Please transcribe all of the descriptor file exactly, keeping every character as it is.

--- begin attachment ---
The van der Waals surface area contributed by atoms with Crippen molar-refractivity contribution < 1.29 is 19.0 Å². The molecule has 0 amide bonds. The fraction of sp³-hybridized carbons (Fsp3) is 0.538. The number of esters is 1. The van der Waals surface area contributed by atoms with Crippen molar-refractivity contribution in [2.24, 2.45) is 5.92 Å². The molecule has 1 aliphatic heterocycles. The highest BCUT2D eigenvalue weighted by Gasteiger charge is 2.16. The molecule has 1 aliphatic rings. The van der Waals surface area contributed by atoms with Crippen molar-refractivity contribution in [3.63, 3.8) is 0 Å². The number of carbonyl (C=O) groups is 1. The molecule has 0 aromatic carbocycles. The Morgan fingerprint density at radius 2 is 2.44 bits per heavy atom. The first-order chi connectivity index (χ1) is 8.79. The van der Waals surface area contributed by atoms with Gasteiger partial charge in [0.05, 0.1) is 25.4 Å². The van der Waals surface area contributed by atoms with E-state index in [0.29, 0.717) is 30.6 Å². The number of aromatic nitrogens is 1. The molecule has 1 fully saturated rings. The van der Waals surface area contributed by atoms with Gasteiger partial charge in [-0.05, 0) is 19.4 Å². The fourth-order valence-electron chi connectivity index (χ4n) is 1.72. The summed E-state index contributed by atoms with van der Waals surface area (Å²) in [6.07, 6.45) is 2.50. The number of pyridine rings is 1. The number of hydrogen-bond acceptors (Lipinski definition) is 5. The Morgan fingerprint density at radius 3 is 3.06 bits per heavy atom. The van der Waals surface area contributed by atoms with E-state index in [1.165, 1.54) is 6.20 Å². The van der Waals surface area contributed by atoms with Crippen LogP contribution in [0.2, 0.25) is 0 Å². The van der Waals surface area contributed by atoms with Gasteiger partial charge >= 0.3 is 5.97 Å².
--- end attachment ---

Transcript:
The van der Waals surface area contributed by atoms with Crippen molar-refractivity contribution < 1.29 is 19.0 Å². The molecule has 0 amide bonds. The fraction of sp³-hybridized carbons (Fsp3) is 0.538. The number of esters is 1. The van der Waals surface area contributed by atoms with Crippen molar-refractivity contribution in [2.24, 2.45) is 5.92 Å². The molecule has 1 aliphatic heterocycles. The highest BCUT2D eigenvalue weighted by Gasteiger charge is 2.16. The molecule has 1 aliphatic rings. The van der Waals surface area contributed by atoms with Crippen molar-refractivity contribution in [3.63, 3.8) is 0 Å². The number of carbonyl (C=O) groups is 1. The molecule has 0 aromatic carbocycles. The Morgan fingerprint density at radius 2 is 2.44 bits per heavy atom. The first-order chi connectivity index (χ1) is 8.79. The van der Waals surface area contributed by atoms with Gasteiger partial charge in [0.05, 0.1) is 25.4 Å². The van der Waals surface area contributed by atoms with E-state index in [0.29, 0.717) is 30.6 Å². The number of aromatic nitrogens is 1. The molecule has 1 fully saturated rings. The van der Waals surface area contributed by atoms with Gasteiger partial charge in [-0.05, 0) is 19.4 Å². The fourth-order valence-electron chi connectivity index (χ4n) is 1.72. The summed E-state index contributed by atoms with van der Waals surface area (Å²) in [6.07, 6.45) is 2.50. The number of pyridine rings is 1. The number of hydrogen-bond acceptors (Lipinski definition) is 5. The Morgan fingerprint density at radius 3 is 3.06 bits per heavy atom. The van der Waals surface area contributed by atoms with E-state index in [1.165, 1.54) is 6.20 Å². The van der Waals surface area contributed by atoms with Crippen LogP contribution in [0.2, 0.25) is 0 Å². The van der Waals surface area contributed by atoms with Gasteiger partial charge >= 0.3 is 5.97 Å².